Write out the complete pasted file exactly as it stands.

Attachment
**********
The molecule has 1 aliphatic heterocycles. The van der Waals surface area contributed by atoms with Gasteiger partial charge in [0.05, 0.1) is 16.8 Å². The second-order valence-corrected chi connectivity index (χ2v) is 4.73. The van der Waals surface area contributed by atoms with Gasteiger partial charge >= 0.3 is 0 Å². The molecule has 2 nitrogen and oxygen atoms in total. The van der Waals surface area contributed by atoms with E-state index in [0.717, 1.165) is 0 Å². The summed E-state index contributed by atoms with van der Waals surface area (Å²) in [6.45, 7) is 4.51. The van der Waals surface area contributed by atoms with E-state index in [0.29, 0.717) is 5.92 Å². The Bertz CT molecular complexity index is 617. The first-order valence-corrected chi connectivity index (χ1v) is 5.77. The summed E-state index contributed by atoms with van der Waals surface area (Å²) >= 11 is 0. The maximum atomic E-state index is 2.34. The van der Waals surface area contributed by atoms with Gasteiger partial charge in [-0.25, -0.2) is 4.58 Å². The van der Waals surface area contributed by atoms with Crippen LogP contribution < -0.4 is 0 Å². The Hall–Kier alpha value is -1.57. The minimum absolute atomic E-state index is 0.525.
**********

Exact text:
The molecule has 1 aliphatic heterocycles. The van der Waals surface area contributed by atoms with Gasteiger partial charge in [0.05, 0.1) is 16.8 Å². The second-order valence-corrected chi connectivity index (χ2v) is 4.73. The van der Waals surface area contributed by atoms with Gasteiger partial charge >= 0.3 is 0 Å². The molecule has 2 nitrogen and oxygen atoms in total. The van der Waals surface area contributed by atoms with E-state index in [0.717, 1.165) is 0 Å². The summed E-state index contributed by atoms with van der Waals surface area (Å²) in [6.45, 7) is 4.51. The van der Waals surface area contributed by atoms with E-state index in [0.29, 0.717) is 5.92 Å². The Bertz CT molecular complexity index is 617. The first-order valence-corrected chi connectivity index (χ1v) is 5.77. The summed E-state index contributed by atoms with van der Waals surface area (Å²) >= 11 is 0. The maximum atomic E-state index is 2.34. The van der Waals surface area contributed by atoms with Gasteiger partial charge in [-0.25, -0.2) is 4.58 Å². The van der Waals surface area contributed by atoms with Crippen LogP contribution < -0.4 is 0 Å². The Hall–Kier alpha value is -1.57. The minimum absolute atomic E-state index is 0.525.